A large American study of 9,000 people found that patients treated intensively for hypertension had fewer mild cognitive deficits. These results suggest that treating hypertension could prevent dementia.
The history of Alzheimer’s disease is full of disappointed hopes, so the results of the Sprint Mind study published Monday in the journal of the American Medical Association (Jama) should be treated with caution. But the large number of participants in the study, and the good statistical quality of one of its results, make it essential in the fight against this incurable disease for the moment.
The trial was the first to discover a way to prevent memory or concentration problems in older people. “This is the first trial to have demonstrated an effective strategy for the prevention of age-related cognitive deficits,” writes Kristine Yaffe, a neurodegenerative disease specialist at the University of California at San Francisco, in an editorial published separately from the study in the Jama journal.
The clinical trial involved more than 9,000 adults over 50 years of age with hypertension. Half received treatment to lower their systolic pressure (the first of the two numbers that give blood pressure) to less than 140 mmHg, and the other half to less than 120, a more ambitious goal.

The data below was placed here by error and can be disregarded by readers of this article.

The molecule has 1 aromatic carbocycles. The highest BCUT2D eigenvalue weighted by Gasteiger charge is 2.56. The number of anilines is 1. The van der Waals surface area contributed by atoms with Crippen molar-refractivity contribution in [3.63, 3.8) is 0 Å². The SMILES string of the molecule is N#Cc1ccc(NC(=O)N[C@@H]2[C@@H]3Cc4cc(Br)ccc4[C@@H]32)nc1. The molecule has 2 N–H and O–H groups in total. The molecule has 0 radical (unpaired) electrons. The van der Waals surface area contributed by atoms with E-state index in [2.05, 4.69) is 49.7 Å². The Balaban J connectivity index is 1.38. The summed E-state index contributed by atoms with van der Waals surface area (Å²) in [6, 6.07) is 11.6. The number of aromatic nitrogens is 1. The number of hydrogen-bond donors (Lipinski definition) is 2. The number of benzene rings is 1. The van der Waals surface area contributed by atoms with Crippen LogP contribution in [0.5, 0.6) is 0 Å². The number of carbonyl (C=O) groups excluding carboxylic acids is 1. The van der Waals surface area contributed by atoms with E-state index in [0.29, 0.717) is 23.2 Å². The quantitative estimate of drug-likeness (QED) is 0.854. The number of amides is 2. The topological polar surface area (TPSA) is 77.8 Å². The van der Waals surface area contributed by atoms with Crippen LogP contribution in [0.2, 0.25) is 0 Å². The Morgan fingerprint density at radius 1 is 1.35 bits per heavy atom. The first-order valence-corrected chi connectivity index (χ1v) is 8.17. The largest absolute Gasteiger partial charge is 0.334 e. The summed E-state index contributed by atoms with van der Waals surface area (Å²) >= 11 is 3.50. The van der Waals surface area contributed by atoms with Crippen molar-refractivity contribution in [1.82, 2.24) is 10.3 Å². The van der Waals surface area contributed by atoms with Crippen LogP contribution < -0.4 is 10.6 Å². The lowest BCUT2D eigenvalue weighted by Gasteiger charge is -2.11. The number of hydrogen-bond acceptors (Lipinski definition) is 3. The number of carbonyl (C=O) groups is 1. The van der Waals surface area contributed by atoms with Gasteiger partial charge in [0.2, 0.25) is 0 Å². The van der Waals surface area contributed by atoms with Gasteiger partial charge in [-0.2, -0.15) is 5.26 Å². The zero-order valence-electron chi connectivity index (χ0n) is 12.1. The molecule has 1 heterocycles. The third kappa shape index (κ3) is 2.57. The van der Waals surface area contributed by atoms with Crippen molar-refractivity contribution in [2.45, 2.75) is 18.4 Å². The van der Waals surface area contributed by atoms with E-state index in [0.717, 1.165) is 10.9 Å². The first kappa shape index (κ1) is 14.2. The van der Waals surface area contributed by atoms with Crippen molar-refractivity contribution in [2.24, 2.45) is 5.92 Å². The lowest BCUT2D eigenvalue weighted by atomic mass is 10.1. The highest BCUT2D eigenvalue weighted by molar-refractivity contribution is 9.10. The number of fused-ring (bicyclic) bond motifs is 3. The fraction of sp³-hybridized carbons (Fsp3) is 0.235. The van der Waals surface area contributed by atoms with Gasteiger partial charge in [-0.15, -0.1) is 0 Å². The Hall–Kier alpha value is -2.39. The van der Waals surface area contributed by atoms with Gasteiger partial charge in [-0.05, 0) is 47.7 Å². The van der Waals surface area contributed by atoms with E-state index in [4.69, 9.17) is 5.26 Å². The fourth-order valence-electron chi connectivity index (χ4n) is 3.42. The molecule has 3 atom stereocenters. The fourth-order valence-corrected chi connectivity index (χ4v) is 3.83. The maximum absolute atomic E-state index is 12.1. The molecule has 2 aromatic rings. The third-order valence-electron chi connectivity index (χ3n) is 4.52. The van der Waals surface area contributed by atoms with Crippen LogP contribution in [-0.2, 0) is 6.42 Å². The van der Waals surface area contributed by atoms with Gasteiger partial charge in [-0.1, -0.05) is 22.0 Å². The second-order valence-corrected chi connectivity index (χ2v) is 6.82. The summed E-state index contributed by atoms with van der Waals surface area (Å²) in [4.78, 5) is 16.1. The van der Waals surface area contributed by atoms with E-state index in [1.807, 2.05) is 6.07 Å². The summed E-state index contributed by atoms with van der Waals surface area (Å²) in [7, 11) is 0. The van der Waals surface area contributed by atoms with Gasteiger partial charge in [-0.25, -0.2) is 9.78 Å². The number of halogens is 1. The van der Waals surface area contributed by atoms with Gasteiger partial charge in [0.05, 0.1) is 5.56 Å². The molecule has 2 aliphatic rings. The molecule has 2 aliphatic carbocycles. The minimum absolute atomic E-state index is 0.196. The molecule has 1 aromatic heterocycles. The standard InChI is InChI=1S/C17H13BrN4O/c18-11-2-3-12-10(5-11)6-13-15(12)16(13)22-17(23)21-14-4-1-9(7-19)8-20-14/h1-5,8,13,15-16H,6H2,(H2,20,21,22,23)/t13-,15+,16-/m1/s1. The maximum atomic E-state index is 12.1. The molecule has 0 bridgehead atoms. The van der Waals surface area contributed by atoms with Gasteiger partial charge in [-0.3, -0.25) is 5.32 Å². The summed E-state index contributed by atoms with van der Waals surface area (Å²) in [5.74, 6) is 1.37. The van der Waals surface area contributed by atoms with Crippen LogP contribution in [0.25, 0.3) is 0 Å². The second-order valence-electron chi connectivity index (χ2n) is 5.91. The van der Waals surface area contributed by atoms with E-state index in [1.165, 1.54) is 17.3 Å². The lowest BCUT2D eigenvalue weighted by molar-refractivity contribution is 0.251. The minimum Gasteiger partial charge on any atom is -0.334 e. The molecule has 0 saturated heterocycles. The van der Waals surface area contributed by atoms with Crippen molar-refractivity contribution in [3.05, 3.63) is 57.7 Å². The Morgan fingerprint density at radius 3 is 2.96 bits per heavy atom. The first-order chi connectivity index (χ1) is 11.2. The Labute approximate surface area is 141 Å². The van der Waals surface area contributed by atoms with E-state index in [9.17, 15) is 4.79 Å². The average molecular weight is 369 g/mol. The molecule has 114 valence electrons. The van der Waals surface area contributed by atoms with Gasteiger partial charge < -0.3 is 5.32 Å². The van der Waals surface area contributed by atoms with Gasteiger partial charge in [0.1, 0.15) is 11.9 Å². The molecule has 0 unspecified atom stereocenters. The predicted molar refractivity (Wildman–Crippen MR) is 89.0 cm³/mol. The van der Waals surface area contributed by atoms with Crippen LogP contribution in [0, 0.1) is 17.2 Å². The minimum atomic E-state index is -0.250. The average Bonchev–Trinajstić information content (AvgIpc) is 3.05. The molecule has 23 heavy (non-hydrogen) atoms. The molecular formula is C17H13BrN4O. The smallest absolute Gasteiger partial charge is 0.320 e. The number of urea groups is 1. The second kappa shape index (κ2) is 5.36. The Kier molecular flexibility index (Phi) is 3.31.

Intensive treatment of hypertension limits mild cognitive deficits. After a median follow-up of five years, physicians did not observe any difference between the two groups on a measure of “probable dementia”. However, the intensively treated group had significantly less mild cognitive impairment than the other group.
The study reinforces the idea that “what is good for the heart is good for the brain,” said Maria Carrillo, Scientific Director of the Alzheimer’s Association.
But this work does not provide any definitive conclusion that treating hypertension will prevent Alzheimer’s disease. Further studies are needed to clarify this relationship, which is why Maria Carrillo announced that the association will fund a two-year extension of the Sprint study to evaluate patients over a longer period of time as they reach older ages.